Ulay Made Art Out of Everything—Even the Illness That Took His Life

Ulay attends Opening Night Party of “Marina Abramović: The Artist is Present.” WILL RAGOZZINO/Patrick McMullan via Getty Images

The influential and celebrated German performance artist Frank Uwe Laysiepen, who went by the name Ulay, died on Monday at the University Rehabilitation Institute in Ljubljana, Slovenia, after an extended battle with lymphatic cancer. Ulay rose to fame in the 1970s during his time as a consultant photographer for Polaroid, when he was given access to a nearly-unlimited amount of materials with which to experiment and subsequently created a wealth of innovative “auto-portraits” that flirted with fractured identities, separation and self-mutilation. However, Ulay was perhaps most widely known for the collaborative “relation works” he produced alongside Marina Abramović, his former lover.

Together, Abramović and Ulay pushed boundaries and often shocked audiences via their pursuit of the mutual dissolution of ego, whereby the two the theoretically merge and become one artistic being. For example, in the piece Light/Dark from 1977, the pair sat across from one another and repeatedly slapped each other in the face. Years after their breakup both romantically and as artistic partners, the two artists reunited during Abramović’s 2010 “The Artist is Present” exhibition at the Museum of Modern Art, prompting a tearful viral moment that instantly catapulted the two into the wider public consciousness.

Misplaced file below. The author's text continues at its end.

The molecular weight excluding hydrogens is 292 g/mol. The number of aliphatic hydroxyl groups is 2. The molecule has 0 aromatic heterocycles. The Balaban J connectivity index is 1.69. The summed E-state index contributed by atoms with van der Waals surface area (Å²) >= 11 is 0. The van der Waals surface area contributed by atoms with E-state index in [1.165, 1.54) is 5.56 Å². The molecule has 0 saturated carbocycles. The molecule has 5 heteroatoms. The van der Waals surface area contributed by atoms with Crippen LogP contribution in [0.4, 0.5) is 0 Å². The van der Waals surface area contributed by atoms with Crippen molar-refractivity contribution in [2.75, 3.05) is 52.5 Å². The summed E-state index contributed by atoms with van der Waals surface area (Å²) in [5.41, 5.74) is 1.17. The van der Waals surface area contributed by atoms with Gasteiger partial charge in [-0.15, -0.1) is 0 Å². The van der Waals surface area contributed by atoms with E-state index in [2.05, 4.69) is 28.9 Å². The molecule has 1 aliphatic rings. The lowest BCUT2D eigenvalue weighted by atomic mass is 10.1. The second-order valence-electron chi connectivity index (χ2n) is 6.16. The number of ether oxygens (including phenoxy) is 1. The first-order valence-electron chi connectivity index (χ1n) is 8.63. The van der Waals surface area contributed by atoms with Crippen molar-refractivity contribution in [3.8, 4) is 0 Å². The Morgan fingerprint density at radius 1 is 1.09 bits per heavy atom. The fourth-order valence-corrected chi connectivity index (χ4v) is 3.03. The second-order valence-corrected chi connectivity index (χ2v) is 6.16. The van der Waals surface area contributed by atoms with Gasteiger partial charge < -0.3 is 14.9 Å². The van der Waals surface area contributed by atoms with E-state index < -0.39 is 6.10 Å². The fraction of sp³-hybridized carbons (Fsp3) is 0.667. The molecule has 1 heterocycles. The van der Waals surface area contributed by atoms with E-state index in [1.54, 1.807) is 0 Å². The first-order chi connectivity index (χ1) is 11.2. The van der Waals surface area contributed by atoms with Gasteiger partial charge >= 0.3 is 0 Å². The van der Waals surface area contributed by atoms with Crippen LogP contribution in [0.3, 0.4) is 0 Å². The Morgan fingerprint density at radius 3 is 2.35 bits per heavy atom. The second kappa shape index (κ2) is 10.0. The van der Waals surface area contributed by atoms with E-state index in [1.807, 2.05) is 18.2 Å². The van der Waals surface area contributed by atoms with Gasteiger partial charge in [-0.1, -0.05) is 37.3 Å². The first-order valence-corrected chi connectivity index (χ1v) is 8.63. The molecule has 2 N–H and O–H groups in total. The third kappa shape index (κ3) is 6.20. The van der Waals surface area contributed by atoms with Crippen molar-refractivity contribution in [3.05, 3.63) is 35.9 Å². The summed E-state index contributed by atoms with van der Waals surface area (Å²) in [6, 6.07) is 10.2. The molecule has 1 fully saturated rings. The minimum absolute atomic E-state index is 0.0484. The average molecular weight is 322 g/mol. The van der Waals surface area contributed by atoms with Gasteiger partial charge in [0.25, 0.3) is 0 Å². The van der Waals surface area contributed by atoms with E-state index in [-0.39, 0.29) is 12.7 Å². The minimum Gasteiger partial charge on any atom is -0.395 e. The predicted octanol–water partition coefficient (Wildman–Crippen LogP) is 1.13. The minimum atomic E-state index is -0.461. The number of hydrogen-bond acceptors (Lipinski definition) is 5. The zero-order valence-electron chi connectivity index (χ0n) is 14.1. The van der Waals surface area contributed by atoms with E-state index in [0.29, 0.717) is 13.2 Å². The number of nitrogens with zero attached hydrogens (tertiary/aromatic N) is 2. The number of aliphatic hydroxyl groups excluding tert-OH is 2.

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However, Ulay’s individual output, which included everything from body modification to conceptual portraiture, was just as thrilling as his former partner’s. For Ulay’s 1976 performance (the artist preferred the word “action”) There is A Criminal Touch To Art, he carefully orchestrated the theft of the painting The Poor Poet by Carl Spitzweg from the the New National Gallery in Berlin. Why? The painting was known to be Hitler’s favorite, and Ulay wanted to temporarily steal it as a “protest action, first of all against the institutionalization of art, secondarily about discrimination against foreign workers.” More recently, Ulay, fighting lymphatic cancer, turned the illness that would eventually kill him into a film that followed him around the world for a year of his life as he traveled from Berlin to New York to Amsterdam. The title of the resulting film is Project Cancer.

The artist’s lifelong ambiguity and curiosity was perhaps best described by Chrissie Iles, a curator at the Whitney Museum of American Art, in a trailer for Project Cancer: “Ulay moves like water through time and through different ideas and they are not fixed, just as photography is not fixed.”

Ulay Made Art Out of Everything—Even the Illness That Took His Life